BIRTH OF A TRADITION: Throw it back!

The tradition of throwing back home runs hit by the visiting team began at Wrigley Field.

By Scott A. Rowan

During the 2011 World Series, St. Louis slugger Albert Pujols put his name in the record books in the ninth inning of Game 3 by hitting his third home run of the game. Only Reggie Jackson and Babe Ruth have hit three home runs in a World Series game (Ruth actually did it twice). Despite seeing history happen before their eyes, the fans weren’t cheering much until the person in the stands who caught the ball threw it back onto the field. Then the crowd roared. You see, the game was at Rangers Ballpark in Texas and the fan who threw the ball back was a Rangers diehard, not a Cardinals one.

This excerpt is from “The Cubs Quotient: How the Chicago Cubs Changed the World” by Scott A. Rowan. Available now at Amazon and

Wrote columnist Jim Caple:

The baseball gods gave Jordan Hartsell a piece of history during Game 3 of the World Series. And due to the worst tradition in baseball, she threw it back in their faces. . . . Far too many fans are throwing home run balls back onto the field, copying a stupid tradition started by Cubs fans. Why anyone would happily copy a tradition begun by baseball’s ultimate losers is beyond me.”

Throwing back a home run hit by the opposition began at the Friendly Confines in 1969 and has since become a national tradition—even if journalists despise the trend.

“THROW IT BACK! A STUPID TR ADITION” read the headline to Mike Vacarro’s NY Post column on September 5, 2010, in which he lamented, “It was very charming when the old Bleacher Bums did it at Wrigley Field back in the day; now everyone does it.”

There’s no doubt that the trend has caught on in every ballpark across the country, nor is there any doubt where it began and, according to some, where it should remain.

“I mean, the Cubs haven’t much of anything else to cherish, so why take even that away from them? You shouldn’t,” debated Terence Moore in a 2012 column for arguing that the Cubs tradition should stay just that—a Cubs tradition. “It was only a Wrigley Field tradition for years—and even for decades—and then it wasn’t. It was everywhere.”

The tradition began in 1969 with the Bleacher Bums, a group of diehard fans who wore yellow construction helmets and ruled the outfield bleachers. During the summer of ‘69, Chicago sports radio personality Mike Murphy was one of the Bums who cheered Ron Santo and the Cubs into a pennant race that eventually broke fans’ hearts. But along the way, the Bums began a national tradition. Murphy cited Ron Grousl, who he dubbed “the president of the Left Field Bleacher Bums,” as the originator of the practice.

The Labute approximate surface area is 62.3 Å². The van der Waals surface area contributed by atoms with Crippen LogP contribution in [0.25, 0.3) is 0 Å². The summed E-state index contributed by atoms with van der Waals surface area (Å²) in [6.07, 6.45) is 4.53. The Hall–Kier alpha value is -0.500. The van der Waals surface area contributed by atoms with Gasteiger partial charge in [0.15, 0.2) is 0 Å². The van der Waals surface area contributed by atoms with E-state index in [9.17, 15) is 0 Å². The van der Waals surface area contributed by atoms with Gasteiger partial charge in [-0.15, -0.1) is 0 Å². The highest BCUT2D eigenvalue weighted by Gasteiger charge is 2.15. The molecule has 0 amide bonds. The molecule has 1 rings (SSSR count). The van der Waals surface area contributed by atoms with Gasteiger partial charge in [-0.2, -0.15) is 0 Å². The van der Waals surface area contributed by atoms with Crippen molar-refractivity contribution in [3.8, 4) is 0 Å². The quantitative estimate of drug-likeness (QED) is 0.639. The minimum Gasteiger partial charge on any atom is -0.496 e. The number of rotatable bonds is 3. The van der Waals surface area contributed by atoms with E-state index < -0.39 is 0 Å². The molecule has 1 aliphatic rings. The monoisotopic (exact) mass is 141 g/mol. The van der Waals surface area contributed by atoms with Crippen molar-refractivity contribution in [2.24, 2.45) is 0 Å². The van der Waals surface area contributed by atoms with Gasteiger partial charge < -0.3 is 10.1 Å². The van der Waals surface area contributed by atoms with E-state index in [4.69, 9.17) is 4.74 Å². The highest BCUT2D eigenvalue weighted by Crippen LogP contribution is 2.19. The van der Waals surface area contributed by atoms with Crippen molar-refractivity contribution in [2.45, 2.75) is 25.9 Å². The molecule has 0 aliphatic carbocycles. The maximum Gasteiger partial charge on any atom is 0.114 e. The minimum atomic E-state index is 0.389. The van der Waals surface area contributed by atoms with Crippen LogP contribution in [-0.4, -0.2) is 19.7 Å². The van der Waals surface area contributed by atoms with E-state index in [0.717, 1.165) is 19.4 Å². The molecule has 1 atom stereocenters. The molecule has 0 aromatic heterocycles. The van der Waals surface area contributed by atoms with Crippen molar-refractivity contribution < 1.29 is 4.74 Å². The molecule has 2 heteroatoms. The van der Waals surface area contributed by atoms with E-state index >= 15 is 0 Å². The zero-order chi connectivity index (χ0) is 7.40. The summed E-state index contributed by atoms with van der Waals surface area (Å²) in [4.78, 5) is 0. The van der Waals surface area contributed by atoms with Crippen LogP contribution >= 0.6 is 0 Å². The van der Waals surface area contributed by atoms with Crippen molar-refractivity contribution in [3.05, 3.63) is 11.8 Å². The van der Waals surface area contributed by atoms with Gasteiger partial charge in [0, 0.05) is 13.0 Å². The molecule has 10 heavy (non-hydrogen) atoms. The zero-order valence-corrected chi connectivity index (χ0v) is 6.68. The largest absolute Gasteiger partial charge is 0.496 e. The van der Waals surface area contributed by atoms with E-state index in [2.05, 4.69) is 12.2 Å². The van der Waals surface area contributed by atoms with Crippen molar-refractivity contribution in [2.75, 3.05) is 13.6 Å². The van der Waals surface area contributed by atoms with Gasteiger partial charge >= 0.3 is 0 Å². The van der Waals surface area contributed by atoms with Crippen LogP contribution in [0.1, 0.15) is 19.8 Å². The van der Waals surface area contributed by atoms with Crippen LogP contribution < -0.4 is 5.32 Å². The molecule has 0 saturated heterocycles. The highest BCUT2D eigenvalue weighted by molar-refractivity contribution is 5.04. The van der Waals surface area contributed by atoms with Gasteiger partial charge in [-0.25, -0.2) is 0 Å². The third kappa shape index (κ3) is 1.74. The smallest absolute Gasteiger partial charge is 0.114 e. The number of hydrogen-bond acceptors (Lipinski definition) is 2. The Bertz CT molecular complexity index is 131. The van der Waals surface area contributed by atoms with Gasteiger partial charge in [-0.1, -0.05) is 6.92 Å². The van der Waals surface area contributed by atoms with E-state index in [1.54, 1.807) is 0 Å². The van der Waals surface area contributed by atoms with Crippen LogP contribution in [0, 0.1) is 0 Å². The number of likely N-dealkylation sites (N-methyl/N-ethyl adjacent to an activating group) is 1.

“It was totally unplanned,” Murphy recounted in Doug Helpingstine’s book The Cubs and White Sox: A Baseball Rivalry, 1900 to Present:

I was standing next to Ron when it first occurred. Hank Aaron hit a home run into the left field bleachers, which Ron caught on the fly. He looked at the ball and said, “We don’t want this stinking ball . . . it’s an enemy homer!” With that he wound and flipped it on the fly behind second base. There was stunned silence for a moment—no one had ever seen anything like this before. Then the crowd went nuts. Cheering, laughing, jeering of the great Hank Aaron. Yes, the fans had just illustrated love for their favorite team. Fanaticism was personified in the act and in the discarded ball. From then on, enemy home runs hit into the Wrigley Field bleachers were expected to be thrown back.

Most, if not all, MLB teams have rules against throwing objects onto the field. So there’s a real chance that anyone who throws back a home run may be ejected from the ballpark. But is there any better way to prove your true allegiance to your team than being ejected for rejecting an opponent’s home run? Not if you’re a Cubs fan. Apparently, a nation of copycat baseball fans agrees.


Jim Caple, “Don’t throw that home run ball back!”, October 26, 2011, ball-back-certainly-copy-cubs-fans.

Mike Vaccaro, “‘Throw it back!‘ a stupid tradition,” New York Post, September 5, 2010, tradition_ jCOFmNyChhzDYwHUWq5jm

Terence Moore, “Baseball rituals have lost their uniqueness,”, June 27, 2012, 34015014&vkey= news_mlb&c_id=mlb.

Daniel Helpingstine, The Cubs and the White Sox: A Baseball Rivalry, 1900 to the Present (Jefferson, NC: McFarland, 2010), 37.


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